Please use this identifier to cite or link to this item:
Title: Leveraging Digital Technology to Improve Monitoring and Planning in Public Sector Supply Chains: Evidence From India’s Food Security Program
Authors: Ganesh, Maya
Deo, Sarang
Devalkar, Sripad K
Keywords: Digital technology;Food security program;Public sector supply chains;Value of information;Value of monitoring
Issue Date: 21-Mar-2024
Publisher: Sage Journals
Abstract: Governments across the developing world are adopting digital technologies to improve the performance of public sector supply chains. However, empirical evidence regarding the impact of these technologies on performance is mixed. In this paper, we evaluate the impact of using biometric authentication (BA) devices on the performance of India’s food security program. The program aims to deliver subsidized food grains to nearly 160 million low-income households through approximately 500,000 fair price shops (FPSs). Nearly half of those grains do not reach the beneficiaries and are diverted to the open market for private benefit. We estimate the impact of installing BA devices on reducing diversion in more than 3,300 FPSs in the Indian state of Karnataka between 2013 and 2015 using a difference-in-differences approach. We find that BA devices reduce up to 4% of the current diversion at the last mile. We argue that this relatively low impact is due to the presence of a workaround mechanism which results in imperfect monitoring and validate the decrease in diversion mechanism by estimating the differential impact of BA devices. We complement the empirical analysis with a simulation exercise to estimate the additional value that can be unlocked by using the BA devices. We find that the value of better replenishment planning using sales and inventory information captured by BA devices can be significant. The value of better planning can be as high as six times the value of reduction in diversion, depending on the preintervention levels of demand from genuine beneficiaries and diversion at the FPSs.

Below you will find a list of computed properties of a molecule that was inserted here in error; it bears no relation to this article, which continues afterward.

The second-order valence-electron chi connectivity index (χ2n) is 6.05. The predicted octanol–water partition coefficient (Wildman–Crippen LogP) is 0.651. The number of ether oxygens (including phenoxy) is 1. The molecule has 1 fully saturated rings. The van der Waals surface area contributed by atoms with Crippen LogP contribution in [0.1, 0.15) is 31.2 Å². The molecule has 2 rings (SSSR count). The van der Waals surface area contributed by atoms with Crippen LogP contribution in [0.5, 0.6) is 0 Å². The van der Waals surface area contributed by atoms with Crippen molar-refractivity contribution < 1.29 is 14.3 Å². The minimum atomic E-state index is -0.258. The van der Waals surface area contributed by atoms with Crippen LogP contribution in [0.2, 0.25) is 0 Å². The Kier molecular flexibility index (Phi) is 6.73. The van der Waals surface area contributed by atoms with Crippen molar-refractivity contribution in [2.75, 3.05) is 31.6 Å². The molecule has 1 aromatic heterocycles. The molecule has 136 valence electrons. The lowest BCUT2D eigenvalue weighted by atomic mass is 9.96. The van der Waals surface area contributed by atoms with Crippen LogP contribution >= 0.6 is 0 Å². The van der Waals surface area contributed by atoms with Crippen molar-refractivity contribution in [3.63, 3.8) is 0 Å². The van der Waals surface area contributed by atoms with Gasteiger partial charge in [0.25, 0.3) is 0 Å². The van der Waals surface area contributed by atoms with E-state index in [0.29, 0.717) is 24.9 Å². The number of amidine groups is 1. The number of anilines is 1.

ISSN: 1937-5956
Appears in Collections:Journal Articles

Files in This Item:
There are no files associated with this item.

Items in IIMA Institutional Repository are protected by copyright, with all rights reserved, unless otherwise indicated.